Solar for a Mag-Beam

The Mag-Beam propulsion concept was developed by Robert Winglee and his fellow researchers as a means of propelling quick interplanetary shuttles without mucking around with rockets. Basically it’s a big plasma rocket turned into a big plasma gun, that fires a fast, hard ion-beam at a magnetically ensheathed shuttle vehicle. This gives the shuttle a big shove and sends it on its way – to be slowed down at the destination by another Mag-Beam, or a bit of adroit aerobraking if it’s slow enough.

Problem is the Mag-Beam wants a lot of juice to do the job – for example, a 20 ton shuttle being accelerated to 20 km/s needs a 300 MW Mag-Beam firing at it for about 4 hours, which is a lot of battery mass (3,000 tons at 400 of battery.) Once the beam has fired the massive battery pack can be recharged via solar power over a few weeks or days before the Mag-Beam is needed again. But is the battery pack needed at all?

Geoffrey Landis designed a Solar Power Satellite that beams 1 GW to the ground @ 33% efficiency and it massed just 1,300 tons which means its in-space power output is 3 GW – ten times the power needed by the Mag-Beam. Thus an in-space SPS power source for a 300 MW Mag-Beam need only weigh 130 tons. That’s a mass that could be launched in one piece by an Energia or Saturn V class launcher – like the new Ares launchers for NASA’s Return to the Moon. To do everything the Mag-Beam is required to do the power has to be delivered to multiple Mag-Beam plasma-gun stations. What made Landis’ SPS so light was that it remained in an orbit perpetually pointed at the Sun, so there was no need for a rotating power transfer collar from the array to the rectenna, and the same reflectors used for power gathering act as rectennae for power transmission in the Landis design. To keep that simple design, and power Mag-Beam stations in multiple locations, Power Relay Satellites – really just microwave wave-guide horns for changing a beam’s direction – might be needed. Or we might just bite the bullet and have a rotating connection between array and station. Both add mass, but it’ll be a LOT less than 3,000 tons of batteries. Plus PRSs can point at rectennae beaming power up from the ground to transfer back down to the ground at another location, allowing a PRS to do multiple roles and make money transferring power to areas of peak demand on the ground.

Aside from propelling shuttles to Mars and elsewhere a Mag-Beam can also boost a sub-orbital vehicle ( a modified Virgin Galactic SpaceShip, for example) to orbital speed. The power required maybe higher, but as a shorter burst. If the sub-orbital vehicle can boost to a horizontal speed of ~ 1 km/s, then another 6.8 km/s is needed for low orbit. At an acceleration of 20 m/s^2 that’s a boost for 340 seconds, just under 6 minutes. In energy terms it’s the equivalent of 120 minutes of a 300 MW beam. Perhaps the higher power can be supplied from the ground?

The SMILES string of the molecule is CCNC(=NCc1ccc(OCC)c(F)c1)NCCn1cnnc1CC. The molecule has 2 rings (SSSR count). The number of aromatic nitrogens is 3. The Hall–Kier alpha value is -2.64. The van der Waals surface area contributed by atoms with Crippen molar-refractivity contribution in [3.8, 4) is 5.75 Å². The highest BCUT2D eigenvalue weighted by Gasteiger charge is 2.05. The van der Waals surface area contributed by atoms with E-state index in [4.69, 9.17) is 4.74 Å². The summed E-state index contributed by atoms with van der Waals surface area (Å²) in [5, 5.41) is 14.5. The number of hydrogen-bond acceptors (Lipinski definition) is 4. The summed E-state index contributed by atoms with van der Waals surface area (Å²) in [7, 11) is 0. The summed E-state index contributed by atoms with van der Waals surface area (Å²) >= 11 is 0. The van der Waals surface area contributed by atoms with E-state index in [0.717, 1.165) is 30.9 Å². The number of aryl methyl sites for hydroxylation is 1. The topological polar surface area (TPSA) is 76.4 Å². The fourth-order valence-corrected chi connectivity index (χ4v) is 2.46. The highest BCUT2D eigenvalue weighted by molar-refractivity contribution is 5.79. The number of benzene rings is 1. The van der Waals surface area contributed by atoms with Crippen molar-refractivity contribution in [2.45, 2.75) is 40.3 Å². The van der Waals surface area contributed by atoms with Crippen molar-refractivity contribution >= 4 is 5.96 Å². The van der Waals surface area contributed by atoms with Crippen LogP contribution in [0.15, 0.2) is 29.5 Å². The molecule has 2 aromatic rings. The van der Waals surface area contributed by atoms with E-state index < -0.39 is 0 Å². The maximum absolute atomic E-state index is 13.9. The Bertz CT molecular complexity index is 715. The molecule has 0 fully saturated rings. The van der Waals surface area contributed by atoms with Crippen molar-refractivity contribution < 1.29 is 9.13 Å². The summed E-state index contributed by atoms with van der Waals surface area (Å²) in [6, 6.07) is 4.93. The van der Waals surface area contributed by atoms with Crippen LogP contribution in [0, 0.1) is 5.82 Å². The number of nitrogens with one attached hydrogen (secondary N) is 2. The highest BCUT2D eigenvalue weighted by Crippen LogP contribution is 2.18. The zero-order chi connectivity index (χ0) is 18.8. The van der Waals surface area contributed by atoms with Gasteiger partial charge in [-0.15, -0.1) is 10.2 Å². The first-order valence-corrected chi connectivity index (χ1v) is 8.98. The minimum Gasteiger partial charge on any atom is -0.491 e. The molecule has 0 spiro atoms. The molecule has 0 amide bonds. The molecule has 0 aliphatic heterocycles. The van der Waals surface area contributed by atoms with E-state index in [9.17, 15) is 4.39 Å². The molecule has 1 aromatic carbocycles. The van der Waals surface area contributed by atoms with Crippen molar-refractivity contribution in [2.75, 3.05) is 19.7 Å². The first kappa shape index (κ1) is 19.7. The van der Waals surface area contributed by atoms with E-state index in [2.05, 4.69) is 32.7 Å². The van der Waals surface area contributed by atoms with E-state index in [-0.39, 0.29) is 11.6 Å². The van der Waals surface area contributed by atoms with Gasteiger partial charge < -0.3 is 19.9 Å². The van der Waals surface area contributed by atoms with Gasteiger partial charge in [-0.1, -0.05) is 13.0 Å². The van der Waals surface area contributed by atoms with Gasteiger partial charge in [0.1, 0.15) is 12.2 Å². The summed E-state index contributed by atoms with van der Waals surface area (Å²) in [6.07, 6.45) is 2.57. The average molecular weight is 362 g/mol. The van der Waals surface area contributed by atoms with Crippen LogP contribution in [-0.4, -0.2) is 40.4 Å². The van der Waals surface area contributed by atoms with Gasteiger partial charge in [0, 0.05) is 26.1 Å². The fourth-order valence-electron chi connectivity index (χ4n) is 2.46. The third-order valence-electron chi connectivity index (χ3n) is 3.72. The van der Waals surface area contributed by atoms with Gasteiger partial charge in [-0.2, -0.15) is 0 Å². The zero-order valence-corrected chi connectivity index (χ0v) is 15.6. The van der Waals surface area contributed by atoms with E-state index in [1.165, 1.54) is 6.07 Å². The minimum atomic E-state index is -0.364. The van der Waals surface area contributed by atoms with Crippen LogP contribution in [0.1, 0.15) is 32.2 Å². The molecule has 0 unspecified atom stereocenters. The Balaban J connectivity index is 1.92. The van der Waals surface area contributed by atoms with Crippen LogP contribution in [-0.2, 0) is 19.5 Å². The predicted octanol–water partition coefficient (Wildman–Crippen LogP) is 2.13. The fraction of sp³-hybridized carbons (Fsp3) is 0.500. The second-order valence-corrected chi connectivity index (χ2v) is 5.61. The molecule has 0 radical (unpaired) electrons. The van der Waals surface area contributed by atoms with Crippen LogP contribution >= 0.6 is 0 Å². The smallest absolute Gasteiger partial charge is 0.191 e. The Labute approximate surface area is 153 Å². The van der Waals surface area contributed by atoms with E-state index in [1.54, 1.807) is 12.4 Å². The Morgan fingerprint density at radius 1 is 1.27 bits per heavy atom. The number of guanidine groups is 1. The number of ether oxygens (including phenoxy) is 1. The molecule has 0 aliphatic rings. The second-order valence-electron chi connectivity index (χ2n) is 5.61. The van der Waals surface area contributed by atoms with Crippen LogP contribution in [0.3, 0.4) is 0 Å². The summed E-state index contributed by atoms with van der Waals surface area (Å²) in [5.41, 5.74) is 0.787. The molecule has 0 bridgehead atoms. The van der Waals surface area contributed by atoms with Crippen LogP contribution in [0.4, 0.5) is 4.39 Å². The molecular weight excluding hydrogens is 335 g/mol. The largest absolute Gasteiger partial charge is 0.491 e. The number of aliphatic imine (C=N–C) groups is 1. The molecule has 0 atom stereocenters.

2 Responses to “Solar for a Mag-Beam”

  1. MOBY says:


    I can’t add your post to Digg. How I do this?

  2. jh2001 says:

    Earth produces about 10 terawatts of power which is about 10,000 times the electricty produced by an SPS. If even 10% of the night side of Earth were able to beam it’s energy for use by the Mag-Beam we’re still talking about 167 GW which is 167 times what an SPS could produce. In 20 years Earth might produce twice as much electricity. So if we had a way of transmitting that energy to space (e.g. rectennas on the lunar surface) then we’d have a tremendous amount of power to do all sorts of things including powering particle beams to propel small interstellar probes. You think?

    Earth has a lot of power stations but they tend to be wired together so electricity could be directed to a smaller number of transmitters. In the US there are 65 commercial nuclear power plants which produce about 20% of the nation’s electricity. So we might only have to build, say, 30 transmitters and we wouldn’t have to launch a single one of them into space. On the moon, local materials could be used to make the rectennas. They could even be constructed using remotely controlled robotic rovers.